We often tell others, “I love you,” without being prepared to act sacrificially for those to whom we say this. John reminds us that true love involves action (“in deed”) and conformity to the “truth” which involves a genuine concern for the person “as opposed to some self-serving motive.” 8
The apostle John is instructing us to to express our born-again nature as children of God by loving our Christian brothers and sisters (3:10b-18). This love is sacrificial.
“Two Americans were challenged to go to Russia and spend some of their time in ministry to orphanages. They weren’t professionals, and it cost them a pretty penny to leave their jobs and pay their own way. They sacrificed, but as they gave their love, they too found love in return. They came to one orphanage of about a hundred kids where the Christmas story had never been told. So they shared the story of Bethlehem, and the inn, and Mary and the manger, and you know the rest. Then they gave each kid some cut-outs to build their own little manger scene. They used brown flannel to make baby Jesus, some cardboard for the manger, and some yellow scraps of paper for straw.
“As these women went around to look at the work of each child, all went well until one of the women got to the table where little Misha sat. He was about six years old, and everything was in perfect order until she looked into the manger. There were two babies in the manger. She thought, ‘Oh, my gosh. What’s happened here?’ So she asked the translator to come over so she could find out where Misha had gotten mixed up.
“As Misha told the story, everything was accurate. He had all the details in place until he got to the very end, and then he began to ad lib. He said, ‘And when Maria laid the baby in the manger, she looked at me and asked me if I had a place to stay. I told her, ‘I have no mamma and I have no pappa, so I don’t have any place to stay.’ Then Jesus told me I could stay with Him. Then I told Him I couldn’t because I didn’t have a gift to give like everyone else did.‘
“’But I wanted to stay with Jesus so much, I thought, what do I have that I could give as a gift? I thought maybe if I keep Him warm, that would be a good gift. So I asked Jesus, ‘If I keep you warm, would that be a good gift?’ And Jesus said, ‘If you keep me warm, that would be the best gift anyone gave me.’ So I got into the manger, and Jesus looked at me and told me I could stay with Him in the manger … always.’”
“As little Misha finished his story his eyes brimmed with tears and they began to splash down his little cheeks. Then he put his hand over his face, his head dropped down to the table, and his shoulders shook as he sobbed and sobbed. The little orphan had found Someone who would never abandon or abuse him, Someone who would always stay with him. The American finished her story by saying, ‘And I learned it’s not what you have in your life, but who you have in your life, that counts.’” 9
As believers in Jesus Christ, we have the most loving Person in the universe living inside us. He guarantees to never leave us nor abandon us. This amazing love of our Savior motivates us to love others sacrificially as Christ has loved us. We then discover that when we love, we live. That is, we experience Christ’s life in a deeper and more fulfilling way as we continue in fellowship with Him.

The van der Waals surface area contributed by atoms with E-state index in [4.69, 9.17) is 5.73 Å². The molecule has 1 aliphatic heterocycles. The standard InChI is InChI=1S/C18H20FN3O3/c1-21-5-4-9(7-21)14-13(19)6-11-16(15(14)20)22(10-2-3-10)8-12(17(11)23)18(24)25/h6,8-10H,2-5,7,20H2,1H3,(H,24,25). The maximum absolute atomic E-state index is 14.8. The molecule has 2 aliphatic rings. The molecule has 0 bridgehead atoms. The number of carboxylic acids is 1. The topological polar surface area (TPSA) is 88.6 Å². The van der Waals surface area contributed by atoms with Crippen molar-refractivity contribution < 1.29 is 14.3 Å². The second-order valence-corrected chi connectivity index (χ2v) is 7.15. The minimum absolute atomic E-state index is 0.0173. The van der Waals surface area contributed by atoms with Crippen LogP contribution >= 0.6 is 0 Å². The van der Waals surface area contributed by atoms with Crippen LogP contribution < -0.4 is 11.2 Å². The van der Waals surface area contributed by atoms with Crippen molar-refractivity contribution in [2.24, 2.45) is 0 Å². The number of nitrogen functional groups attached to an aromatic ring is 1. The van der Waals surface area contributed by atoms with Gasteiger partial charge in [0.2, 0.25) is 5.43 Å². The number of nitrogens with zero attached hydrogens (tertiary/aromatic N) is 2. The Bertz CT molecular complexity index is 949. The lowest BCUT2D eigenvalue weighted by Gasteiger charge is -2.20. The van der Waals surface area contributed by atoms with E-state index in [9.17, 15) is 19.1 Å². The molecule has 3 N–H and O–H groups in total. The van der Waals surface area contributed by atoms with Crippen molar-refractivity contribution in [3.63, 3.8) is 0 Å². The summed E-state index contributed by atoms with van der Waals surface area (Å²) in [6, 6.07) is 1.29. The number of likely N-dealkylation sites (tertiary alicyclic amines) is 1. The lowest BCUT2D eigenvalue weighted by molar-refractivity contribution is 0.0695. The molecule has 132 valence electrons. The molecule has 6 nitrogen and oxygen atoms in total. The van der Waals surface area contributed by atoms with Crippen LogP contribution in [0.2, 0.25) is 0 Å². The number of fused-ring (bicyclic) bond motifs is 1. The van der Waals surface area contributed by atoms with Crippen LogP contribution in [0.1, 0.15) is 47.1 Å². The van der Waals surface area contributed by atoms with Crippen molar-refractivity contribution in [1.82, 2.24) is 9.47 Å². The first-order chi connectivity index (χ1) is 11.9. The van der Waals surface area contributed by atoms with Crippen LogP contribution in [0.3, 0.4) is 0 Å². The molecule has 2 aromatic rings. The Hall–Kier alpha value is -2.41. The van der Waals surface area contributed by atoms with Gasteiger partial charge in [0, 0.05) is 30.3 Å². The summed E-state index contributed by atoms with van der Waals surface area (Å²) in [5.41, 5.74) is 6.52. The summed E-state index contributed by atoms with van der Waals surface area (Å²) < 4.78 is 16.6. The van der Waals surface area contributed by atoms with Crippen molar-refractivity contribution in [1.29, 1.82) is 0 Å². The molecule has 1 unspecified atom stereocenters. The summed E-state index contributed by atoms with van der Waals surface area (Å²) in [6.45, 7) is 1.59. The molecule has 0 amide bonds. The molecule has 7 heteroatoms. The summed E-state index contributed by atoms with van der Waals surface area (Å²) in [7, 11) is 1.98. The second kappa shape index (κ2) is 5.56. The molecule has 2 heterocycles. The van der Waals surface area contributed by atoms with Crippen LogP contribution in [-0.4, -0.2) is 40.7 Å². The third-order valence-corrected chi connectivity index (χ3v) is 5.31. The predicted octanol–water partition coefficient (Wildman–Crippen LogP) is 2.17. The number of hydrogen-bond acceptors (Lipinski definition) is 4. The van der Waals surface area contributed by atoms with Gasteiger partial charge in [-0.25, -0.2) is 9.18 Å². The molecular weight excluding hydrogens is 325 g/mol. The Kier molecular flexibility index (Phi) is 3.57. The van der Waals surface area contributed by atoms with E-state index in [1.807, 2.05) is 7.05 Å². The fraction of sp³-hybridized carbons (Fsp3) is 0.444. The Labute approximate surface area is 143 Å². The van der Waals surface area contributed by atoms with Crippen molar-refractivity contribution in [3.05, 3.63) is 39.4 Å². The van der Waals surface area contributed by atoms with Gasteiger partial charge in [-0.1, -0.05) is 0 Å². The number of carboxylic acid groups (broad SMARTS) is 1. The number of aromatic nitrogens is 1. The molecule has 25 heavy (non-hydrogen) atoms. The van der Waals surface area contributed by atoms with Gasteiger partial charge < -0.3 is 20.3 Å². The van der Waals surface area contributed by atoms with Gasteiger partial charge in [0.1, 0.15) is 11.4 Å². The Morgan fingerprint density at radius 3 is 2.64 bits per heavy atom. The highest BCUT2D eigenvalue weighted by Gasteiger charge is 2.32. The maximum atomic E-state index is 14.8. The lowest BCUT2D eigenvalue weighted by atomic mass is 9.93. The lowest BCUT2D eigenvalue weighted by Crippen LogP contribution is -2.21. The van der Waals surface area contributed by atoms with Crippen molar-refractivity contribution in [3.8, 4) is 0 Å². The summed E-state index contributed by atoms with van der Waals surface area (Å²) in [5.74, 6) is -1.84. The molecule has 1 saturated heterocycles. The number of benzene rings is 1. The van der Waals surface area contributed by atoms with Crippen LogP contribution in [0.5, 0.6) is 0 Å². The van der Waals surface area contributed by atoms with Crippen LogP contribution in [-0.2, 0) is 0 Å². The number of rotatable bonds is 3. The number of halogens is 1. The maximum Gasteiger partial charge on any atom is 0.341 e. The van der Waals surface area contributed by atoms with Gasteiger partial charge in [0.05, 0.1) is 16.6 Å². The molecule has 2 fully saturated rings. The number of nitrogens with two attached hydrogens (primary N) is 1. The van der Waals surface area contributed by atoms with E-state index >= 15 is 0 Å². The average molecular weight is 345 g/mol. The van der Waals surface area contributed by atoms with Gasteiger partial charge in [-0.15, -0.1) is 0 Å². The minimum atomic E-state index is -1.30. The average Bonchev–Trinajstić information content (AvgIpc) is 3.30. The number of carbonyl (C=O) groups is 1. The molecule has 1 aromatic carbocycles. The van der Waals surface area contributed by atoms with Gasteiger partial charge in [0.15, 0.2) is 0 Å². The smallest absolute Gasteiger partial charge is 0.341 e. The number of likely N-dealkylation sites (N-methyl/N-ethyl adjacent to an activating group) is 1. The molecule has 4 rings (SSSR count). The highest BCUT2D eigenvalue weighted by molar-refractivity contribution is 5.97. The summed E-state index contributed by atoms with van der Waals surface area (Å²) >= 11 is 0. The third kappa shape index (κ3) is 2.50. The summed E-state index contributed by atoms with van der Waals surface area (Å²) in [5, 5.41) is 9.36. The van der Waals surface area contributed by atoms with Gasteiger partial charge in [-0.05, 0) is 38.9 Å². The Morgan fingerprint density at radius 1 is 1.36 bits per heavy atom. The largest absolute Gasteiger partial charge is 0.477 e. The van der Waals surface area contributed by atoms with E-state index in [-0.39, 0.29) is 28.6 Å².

Prayer: Heavenly Father, we are eternally grateful that Jesus did not express His love merely with words, but also with actions. He voluntarily laid down His life on a cruel cross that all who believe in Him may have everlasting life. O Father, fill us with Jesus’ love so we may love our Christian brothers and sisters with compassionate hearts. Lead us, we pray, to those You want us to love with our lives and not just with our lips. Forgive us for closing off our hearts toward those in need and please renew our love for them. In the matchless name of the Lord Jesus Christ, we pray. Amen.
1. Tony Evans, CSB Bibles by Holman, The Tony Evans Bible Commentary (B & H Publishing Group, Kindle Edition, 2019), pg. 2944.
2. Retrieved on January 31, 2023, from J. David Goodman, Amy Harmon, and Adeel Hassan’s January 24, 2023, New York Times article entitled, “‘Tragedy Upon Tragedy’: January Brings Dozens of Mass Shootings So Far,” at https://www.nytimes.com/2023/01/24/us/mass-shootings-january.html.
3. Tom Constable, Dr. Constable’s Notes on 1 John, 2022 Edition, pg. 85.
4. Ibid., cites David Smith, “The Epistles of St. John,” in The Expositor’s Greek Testament, Vol. 5 (1910), 4th ed., edited by W. Robertson Nicoll, 5 vols., (London: Hodder and Stoughton, 1900-1912), pg. 186.
5. Archibald Thomas Robertson, A. T. Robertson’s Word Pictures in the New Testament [with Bible and Strong’s Numbers Added!], 6 Volumes (E4 Group, 2014 Kindle Edition), Kindle Location 206300.
6. Walter Bauer, A Greek-English Lexicon of the New Testament and Other Early Christian Literature: Third Edition (BDAG) revised and edited by Frederick William Danker (Chicago: University of Chicago Press, 2000 Kindle Edition), pg. 177.
7. Robertson, A. T. Robertson’s Word Pictures in the New Testament, Kindle Location 206346.
8. David R. Anderson, Maximum Joy: I John – Relationship or Fellowship? (Grace Theology Press, 2013 Kindle Edition), pg. 171.
9. Ibid., pp. 172-174.